It was in broad daylight on Saturday when Deborah Uhl stepped toward the Banksy angel image on the Cunningham Building garage just off Main Street gripping a can of white spray paint.
A touch of here, another touch there. It took only a few seconds or so each time she carefully added a bit of the white paint to the piece depicting a kneeling angel boy.
It was probably similar to the time it took the famed graffiti artist Banksy to create the image in the darkness one night in January of 2010, when he was in Park City for a Sundance Film Festival documentary that starred him.
It was also likely about the same amount of time a vandal took in the overnight hours around New Year's when he smashed the glass meant to protect the artwork and then spray-painted the image with brown paint.
Uhl, a painting conservator from Telluride, Colo., was summoned to Park City in January by the owner of the Cunningham building to attempt to save the Banksy after the New Year's vandalism. Uhl in January removed approximately half of the vandal's graffiti and returned to Park City last Wednesday to take off most of the rest and then restore the original Banksy image.
"I'm bringing this back so people don't have to remember the vandalism," she said. "They can appreciate their cultural landscape, unviolated."
She spent eight painstaking days working on the piece between the two trips to Park City. Uhl estimated she will have spent 70 hours conserving and restoring the Banksy, producing reports about her work and making a stencil that matched the one Banksy used. The owner of the Cunningham building is funding the work. The price is not known.
Her stencil, with her on Saturday, was critical in ensuring the restoration closely followed Banksy's original work. She made the stencil out of clear acetate film in January, tracing the Banksy image onto the film. After returning to Colorado, she cut out the areas of the stencil where the white spray paint was to be put, following the traced image.
It was a tedious process on Saturday. Uhl posted a photo of the piece before the vandal's damage next to the actual one. Moving her focus between the photo and the real piece, she sprayed the white paint onto the piece where Banksy himself had used white.
"I just called in my guardian angel," she said as she was putting the spray paint on the image. "I need all the help I can get to make sure it's right."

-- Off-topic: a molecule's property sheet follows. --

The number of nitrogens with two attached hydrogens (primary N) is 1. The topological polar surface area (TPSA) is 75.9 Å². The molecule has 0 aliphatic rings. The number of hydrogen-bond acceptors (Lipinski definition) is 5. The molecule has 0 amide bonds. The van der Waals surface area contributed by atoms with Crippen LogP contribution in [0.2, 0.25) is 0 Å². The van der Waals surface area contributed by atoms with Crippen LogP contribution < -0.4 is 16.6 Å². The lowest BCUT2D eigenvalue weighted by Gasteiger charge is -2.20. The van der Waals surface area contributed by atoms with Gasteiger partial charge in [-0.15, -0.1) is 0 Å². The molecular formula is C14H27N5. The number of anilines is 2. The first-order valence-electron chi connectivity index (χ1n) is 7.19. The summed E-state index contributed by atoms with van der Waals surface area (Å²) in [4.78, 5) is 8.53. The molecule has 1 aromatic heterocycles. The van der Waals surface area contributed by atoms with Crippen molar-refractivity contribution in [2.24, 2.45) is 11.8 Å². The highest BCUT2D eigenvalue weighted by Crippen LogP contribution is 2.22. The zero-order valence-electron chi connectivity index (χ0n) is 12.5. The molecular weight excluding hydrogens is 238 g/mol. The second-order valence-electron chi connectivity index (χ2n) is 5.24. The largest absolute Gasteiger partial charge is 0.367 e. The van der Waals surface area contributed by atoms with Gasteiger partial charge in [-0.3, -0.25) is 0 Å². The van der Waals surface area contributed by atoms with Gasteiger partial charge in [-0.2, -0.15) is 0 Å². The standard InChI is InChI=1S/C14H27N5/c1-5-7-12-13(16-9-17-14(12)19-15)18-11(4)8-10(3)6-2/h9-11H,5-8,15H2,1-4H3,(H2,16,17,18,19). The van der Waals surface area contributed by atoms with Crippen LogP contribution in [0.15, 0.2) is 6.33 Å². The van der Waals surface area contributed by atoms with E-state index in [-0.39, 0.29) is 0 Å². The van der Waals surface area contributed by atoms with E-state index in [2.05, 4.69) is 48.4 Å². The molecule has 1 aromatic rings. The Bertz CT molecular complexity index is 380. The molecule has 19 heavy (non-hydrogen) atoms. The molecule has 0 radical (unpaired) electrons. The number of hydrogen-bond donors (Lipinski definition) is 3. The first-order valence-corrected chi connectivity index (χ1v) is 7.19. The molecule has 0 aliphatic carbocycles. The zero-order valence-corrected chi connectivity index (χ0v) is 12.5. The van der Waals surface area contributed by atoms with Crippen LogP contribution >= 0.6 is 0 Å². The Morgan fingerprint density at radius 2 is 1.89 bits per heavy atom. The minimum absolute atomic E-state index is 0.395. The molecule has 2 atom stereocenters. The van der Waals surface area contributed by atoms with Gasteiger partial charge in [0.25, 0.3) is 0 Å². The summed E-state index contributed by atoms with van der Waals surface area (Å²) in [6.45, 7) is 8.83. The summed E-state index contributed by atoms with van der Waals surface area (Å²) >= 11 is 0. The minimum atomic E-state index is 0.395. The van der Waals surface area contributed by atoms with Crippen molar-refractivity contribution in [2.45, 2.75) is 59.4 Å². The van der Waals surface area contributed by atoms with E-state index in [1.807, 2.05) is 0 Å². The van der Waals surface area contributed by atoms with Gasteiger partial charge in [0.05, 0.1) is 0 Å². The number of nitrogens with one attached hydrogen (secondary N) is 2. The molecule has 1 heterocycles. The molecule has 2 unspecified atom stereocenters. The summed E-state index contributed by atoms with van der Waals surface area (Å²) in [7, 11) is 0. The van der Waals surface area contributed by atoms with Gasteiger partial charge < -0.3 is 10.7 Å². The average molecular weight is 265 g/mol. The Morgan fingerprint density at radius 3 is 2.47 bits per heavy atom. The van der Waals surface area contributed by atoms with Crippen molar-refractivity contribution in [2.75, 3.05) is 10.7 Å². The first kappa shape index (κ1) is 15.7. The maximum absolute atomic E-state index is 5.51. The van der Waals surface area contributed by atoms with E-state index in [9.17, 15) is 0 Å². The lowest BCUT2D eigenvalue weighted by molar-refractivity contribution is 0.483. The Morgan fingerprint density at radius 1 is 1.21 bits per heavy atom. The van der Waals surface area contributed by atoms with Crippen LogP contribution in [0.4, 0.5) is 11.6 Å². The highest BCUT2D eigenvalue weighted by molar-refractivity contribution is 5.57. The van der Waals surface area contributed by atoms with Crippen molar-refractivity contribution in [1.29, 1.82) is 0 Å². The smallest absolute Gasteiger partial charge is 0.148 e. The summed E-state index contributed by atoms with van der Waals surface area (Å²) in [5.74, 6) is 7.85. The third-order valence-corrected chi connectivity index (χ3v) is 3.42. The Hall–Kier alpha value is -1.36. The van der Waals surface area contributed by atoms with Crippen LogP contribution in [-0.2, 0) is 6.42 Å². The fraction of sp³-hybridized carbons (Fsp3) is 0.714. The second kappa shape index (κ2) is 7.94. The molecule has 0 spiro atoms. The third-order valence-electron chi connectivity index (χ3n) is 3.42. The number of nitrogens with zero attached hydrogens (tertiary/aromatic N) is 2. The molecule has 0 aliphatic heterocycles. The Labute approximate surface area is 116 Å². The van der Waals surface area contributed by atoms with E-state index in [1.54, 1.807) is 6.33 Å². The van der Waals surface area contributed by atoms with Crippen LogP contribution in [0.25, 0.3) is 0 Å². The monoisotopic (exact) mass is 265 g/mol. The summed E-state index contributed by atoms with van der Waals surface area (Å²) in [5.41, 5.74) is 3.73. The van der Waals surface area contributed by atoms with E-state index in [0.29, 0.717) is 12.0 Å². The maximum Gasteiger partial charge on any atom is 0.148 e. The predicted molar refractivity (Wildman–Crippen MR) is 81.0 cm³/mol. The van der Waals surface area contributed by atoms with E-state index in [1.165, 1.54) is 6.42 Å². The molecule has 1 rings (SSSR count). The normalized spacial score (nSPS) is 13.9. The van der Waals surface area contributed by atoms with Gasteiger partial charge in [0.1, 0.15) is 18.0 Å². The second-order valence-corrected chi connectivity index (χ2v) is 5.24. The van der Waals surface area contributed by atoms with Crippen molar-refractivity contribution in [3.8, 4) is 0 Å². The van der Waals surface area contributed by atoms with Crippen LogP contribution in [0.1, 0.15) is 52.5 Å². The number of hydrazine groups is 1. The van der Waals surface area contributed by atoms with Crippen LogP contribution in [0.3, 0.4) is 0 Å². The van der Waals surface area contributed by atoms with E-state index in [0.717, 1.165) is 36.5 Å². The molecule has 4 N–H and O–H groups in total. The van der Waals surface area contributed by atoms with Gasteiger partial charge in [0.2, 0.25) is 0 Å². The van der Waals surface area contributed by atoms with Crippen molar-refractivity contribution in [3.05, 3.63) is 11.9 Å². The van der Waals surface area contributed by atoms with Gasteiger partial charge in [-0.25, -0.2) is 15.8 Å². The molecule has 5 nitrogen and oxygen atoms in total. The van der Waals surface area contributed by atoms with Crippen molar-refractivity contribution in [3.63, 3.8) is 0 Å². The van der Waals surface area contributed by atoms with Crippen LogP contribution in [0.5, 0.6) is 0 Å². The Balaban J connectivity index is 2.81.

She needed to remove Banksy's original white spray paint that was affixed to the angel boy's torso as she took off the vandal's paint. Some of the vandal's paint required a Q-tip to remove. She kneeled on padding on Saturday as she delicately moved the Q-tip along small sections of the image, including the boy's face and forearm. Yellow caution tape surrounded her workspace on the driveway to the garage. A few people wandered up the driveway from nearby Main Street to inquire about her work. She gladly answered questions.
"I'm trying to do it with, like, the same kind of marks, the same kind of spots, that he did," she said about Banksy.
Park City buzzed when Banksy arrived just before the opening of the film festival in 2010. He is believed to have created six pieces in Park City in quick succession. The angel boy and the image of a videographer on the nearby Java Cow building are the only ones that remain on public display. The vandal targeted the Java Cow piece on the same night but was unable to break the glass protecting the Banksy. The glass suffered extensive damage, though.
There have been repeated vandalism cases involving the Banksy pieces since they appeared, but none was as serious as the ones around New Year's. The damage is estimated into the thousands of dollars, perhaps into five figures.
The Park City Police Department developed a suspect, a Los Angeles-area man, a month later. A video of the vandalism as it was committed in Park City was posted to YouTube, providing critical evidence.
Rick Ryan, a police captain, said at the time investigators watched other videos posted by the man. One of them showed a police agency in California responding to what was described as a one-man protest involving the person, Ryan has said. The police in Park City contacted the California agency for the person's identity. The suspect at the time was in custody in California on a count similar to a criminal mischief charge in Utah, the police in Park City said.
Ryan said on Tuesday the Police Department has forwarded the case involving the two damaged Banksy pieces along Main Street to the Summit County Attorney's Office for screening. Charges are pending, Ryan said.
If the man is eventually convicted in the Park City cases, prosecutors could seek restitution for the owners of the Cunningham building and Java Cow. The work by Uhl would almost certainly be included in restitution that would be sought by the Cunningham building owner.
Uhl, herself an artist, normally works on larger pieces, and the damage to the Banksy was limited to just a section of the piece. She figured at first she could finish the work during her trip to Park City in January based on the size of the piece. It then became apparent that it would be a much more involved process if she was to preserve the Banksy at the same time she took off the spray paint.
At the site on Saturday, Uhl said she still considers the piece to be a Banksy, with her white spray paint added, even after the vandalism and her restoration.
"In this case, what we're trying to return to is the artist's intent," she said. "His message."